I find myself in that place of believing what I have to offer won't be good enough.  I feel like my parents are so proud of my sisters, so happy with how their lives are, so content with how they raised them to be the wonderful and faithful daughters, wives, and mothers that they are.  I envy them for making mom and dad proud.  I don't feel like I do.  Will they always be disappointed?  Will it ever be easy to be a family again?

I find myself frustrated, because at this very moment I am sitting next to a wonderful woman too, and they may never know that.  Will they ever open their hearts to the possibility of having four daughters instead of three?  Or will it be easier to acknowledge two daughters instead of three?

I don't know.

Here's what I do know...I don't think much about the afterlife.  I don't worry about my fate.  I have total and complete faith in an omnicient, loving God.  I am totally and completely comfortable with the knowledge that He and I will talk about the things that happen in this life.  He will fill in the blanks, He will know the details, and He will have the final say in where my soul will reside.  And I know He won't make a mistake.  Upstairs, downstairs, wherever, I'll end exactly where I am supposed to.  And I'm good with that.  All I can do is the best I can.  I have to be the best I can.  And to be the best I can, I can't limit who I am.

I can only hope and pray that someday, my family will find some small piece of understanding about me, and the pain that all of us feel will ease.

04 August 2010

Total Happiness

This last one is probably my favorite.  I love being happy.

(all photographs taken and prepared by the fabulous J. Michael Wiltbank)

Propped Up

Today is a good day.

Today, Judge Walker in California made his ruling on Proposition 8, and the news is good for our camp.  Prop 8 has officially been overturned!  Who knows how long it will last, but let's enjoy the reprieve while we have it. 

I really admire him for what he said about it:

"Moral disapproval alone is an improper basis on which to deny rights to gay men and lesbians. The evidence shows conclusively that Proposition 8 enacts, without reason, a private moral view that same-sex couples are inferior to opposite-sex couples."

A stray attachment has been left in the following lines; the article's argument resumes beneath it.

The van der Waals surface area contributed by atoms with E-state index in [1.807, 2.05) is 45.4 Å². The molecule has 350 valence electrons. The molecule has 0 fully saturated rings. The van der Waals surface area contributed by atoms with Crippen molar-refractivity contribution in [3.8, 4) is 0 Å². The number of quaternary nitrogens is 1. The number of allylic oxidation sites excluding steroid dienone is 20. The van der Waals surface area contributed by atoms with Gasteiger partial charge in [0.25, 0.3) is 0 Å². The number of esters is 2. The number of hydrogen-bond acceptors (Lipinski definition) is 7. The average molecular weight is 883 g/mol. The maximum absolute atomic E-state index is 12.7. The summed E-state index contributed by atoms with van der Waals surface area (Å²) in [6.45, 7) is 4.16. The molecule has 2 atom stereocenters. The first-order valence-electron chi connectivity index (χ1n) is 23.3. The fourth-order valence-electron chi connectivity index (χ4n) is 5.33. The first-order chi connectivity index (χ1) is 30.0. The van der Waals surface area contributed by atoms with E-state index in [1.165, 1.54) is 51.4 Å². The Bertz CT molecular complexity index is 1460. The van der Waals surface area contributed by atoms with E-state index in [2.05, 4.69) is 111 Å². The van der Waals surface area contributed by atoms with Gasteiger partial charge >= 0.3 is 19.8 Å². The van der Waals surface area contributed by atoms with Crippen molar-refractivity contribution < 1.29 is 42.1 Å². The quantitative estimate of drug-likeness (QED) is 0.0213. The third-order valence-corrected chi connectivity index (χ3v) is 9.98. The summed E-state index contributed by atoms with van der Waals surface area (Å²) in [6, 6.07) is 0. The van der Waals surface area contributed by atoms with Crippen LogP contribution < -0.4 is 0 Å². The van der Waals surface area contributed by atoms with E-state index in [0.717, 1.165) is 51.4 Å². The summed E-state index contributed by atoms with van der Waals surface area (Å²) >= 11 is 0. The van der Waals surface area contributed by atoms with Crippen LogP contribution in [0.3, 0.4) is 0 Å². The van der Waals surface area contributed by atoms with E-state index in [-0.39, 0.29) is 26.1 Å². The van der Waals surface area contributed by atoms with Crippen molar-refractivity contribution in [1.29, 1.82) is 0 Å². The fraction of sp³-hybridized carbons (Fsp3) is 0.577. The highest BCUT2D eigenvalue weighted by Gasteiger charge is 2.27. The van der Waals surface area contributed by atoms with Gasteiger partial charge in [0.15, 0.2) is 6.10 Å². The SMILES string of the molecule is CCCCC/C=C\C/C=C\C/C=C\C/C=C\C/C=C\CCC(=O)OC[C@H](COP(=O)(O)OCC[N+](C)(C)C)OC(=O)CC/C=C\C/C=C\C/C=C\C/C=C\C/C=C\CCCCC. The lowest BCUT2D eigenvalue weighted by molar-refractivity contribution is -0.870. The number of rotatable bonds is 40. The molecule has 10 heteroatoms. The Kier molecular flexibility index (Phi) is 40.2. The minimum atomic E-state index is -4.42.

Morals are wonderful to have.  As one nation under God, I think morals founded this country and have guided us through history.  But like so many other things in this world, morality is subject to personal opinion, and opinions differ far too often.  That's why we have checks and balances, and judicial review.  I am personally grateful that the morals of Judge Walker guided him to the decision he made.  I'm glad that he sees civil rights as more important than segregation and double standards.

I pray for good people in government.  I am grateful for the religious freedom people have to go to church and cultivate morals and standards.  I pray that churches of all faiths teach the same compassion and love for mankind that our Savior has for each and every one of us.

And tonight, I pray with gratitude for good men like Judge Walker.

I'm sure there are many who are disappointed by today's ruling.  To those people, I say this:

Look into my eyes and tell me I'm not equal.  Stand next to me and tell me I do not have the right to marry the person I love.  Tell me I'm not the same as you, that I'm not good enough, that you deserve to have the privileges that I don't.  Tell me that my love is irrelevant compared to yours.  If you were here, if you knew me, if you had to say that to my familiar face, I don't think you could.

I am a person.  I am a daughter.  I am a sister.  I am an aunt.  I am a friend.  I am an employee.  I am a student.  I am not a nameless, faceless, ominous threat.  I am real, and so is my love, and my desire to one day marry the person I love.  The fact that the person I love is a girl should be the only thing that is irrelevant.

Step outside of your own shoes. Stop thinking about how the country is going to hell in a hand basket. Stop worrying that your children will be corrupted because two men or two women can marry. I promise you, that is not the case. If your children have questions, it's your job to answer them.  But no one can verbally persuade someone to be gay or not gay.  My parents can't talk me out of it.  They can't talk my sisters into it.  It's up to you to teach, and I hope when you do, you teach love instead of hate.

Love conquers hate, and that's what is propping me up tonight.

03 August 2010

Such A Doormat

Sometimes I wish I wasn't a nice person.

Sometimes I want to be mean.  I want to say what I really think.  I want to tell someone "no" and not feel guilty and terrible about it.  I want to be able to stand up for myself and not feel like I don't have the right to do so.

Why is everyone else's happiness and well-being more important than mine?  Why should I work so hard to keep everyone else comfortable at my own expense?

Maybe I'm not a nice person...maybe I'm just a weak person.

Either way, right now, I just wish I wasn't that person.